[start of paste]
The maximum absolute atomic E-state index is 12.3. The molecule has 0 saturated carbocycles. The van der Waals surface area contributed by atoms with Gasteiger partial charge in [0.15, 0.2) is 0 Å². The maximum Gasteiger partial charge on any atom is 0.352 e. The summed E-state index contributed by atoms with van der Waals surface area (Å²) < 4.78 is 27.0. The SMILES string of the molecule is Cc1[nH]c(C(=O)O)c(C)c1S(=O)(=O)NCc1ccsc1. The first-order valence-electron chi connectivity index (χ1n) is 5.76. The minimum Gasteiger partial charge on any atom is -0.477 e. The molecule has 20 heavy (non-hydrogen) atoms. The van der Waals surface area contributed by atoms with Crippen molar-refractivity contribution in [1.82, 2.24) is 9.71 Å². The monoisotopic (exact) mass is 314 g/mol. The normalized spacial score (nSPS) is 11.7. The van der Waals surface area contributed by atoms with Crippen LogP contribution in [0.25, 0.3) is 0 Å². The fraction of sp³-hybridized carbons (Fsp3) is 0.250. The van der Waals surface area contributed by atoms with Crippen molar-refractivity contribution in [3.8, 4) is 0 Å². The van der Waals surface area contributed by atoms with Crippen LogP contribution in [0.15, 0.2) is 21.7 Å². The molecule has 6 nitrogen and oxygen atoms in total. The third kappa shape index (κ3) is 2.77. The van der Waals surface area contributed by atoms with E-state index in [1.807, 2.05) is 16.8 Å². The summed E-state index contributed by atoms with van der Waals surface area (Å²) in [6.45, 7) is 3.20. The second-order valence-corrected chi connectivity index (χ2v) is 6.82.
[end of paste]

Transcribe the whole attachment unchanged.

The maximum absolute atomic E-state index is 12.3. The molecule has 0 saturated carbocycles. The van der Waals surface area contributed by atoms with Gasteiger partial charge in [0.15, 0.2) is 0 Å². The maximum Gasteiger partial charge on any atom is 0.352 e. The summed E-state index contributed by atoms with van der Waals surface area (Å²) < 4.78 is 27.0. The SMILES string of the molecule is Cc1[nH]c(C(=O)O)c(C)c1S(=O)(=O)NCc1ccsc1. The first-order valence-electron chi connectivity index (χ1n) is 5.76. The minimum Gasteiger partial charge on any atom is -0.477 e. The molecule has 20 heavy (non-hydrogen) atoms. The van der Waals surface area contributed by atoms with Crippen molar-refractivity contribution in [1.82, 2.24) is 9.71 Å². The monoisotopic (exact) mass is 314 g/mol. The normalized spacial score (nSPS) is 11.7. The van der Waals surface area contributed by atoms with Crippen LogP contribution in [0.25, 0.3) is 0 Å². The fraction of sp³-hybridized carbons (Fsp3) is 0.250. The van der Waals surface area contributed by atoms with Crippen molar-refractivity contribution in [3.8, 4) is 0 Å². The van der Waals surface area contributed by atoms with Crippen LogP contribution in [0.15, 0.2) is 21.7 Å². The molecule has 6 nitrogen and oxygen atoms in total. The third kappa shape index (κ3) is 2.77. The van der Waals surface area contributed by atoms with E-state index in [1.807, 2.05) is 16.8 Å². The summed E-state index contributed by atoms with van der Waals surface area (Å²) in [6.45, 7) is 3.20. The second-order valence-corrected chi connectivity index (χ2v) is 6.82.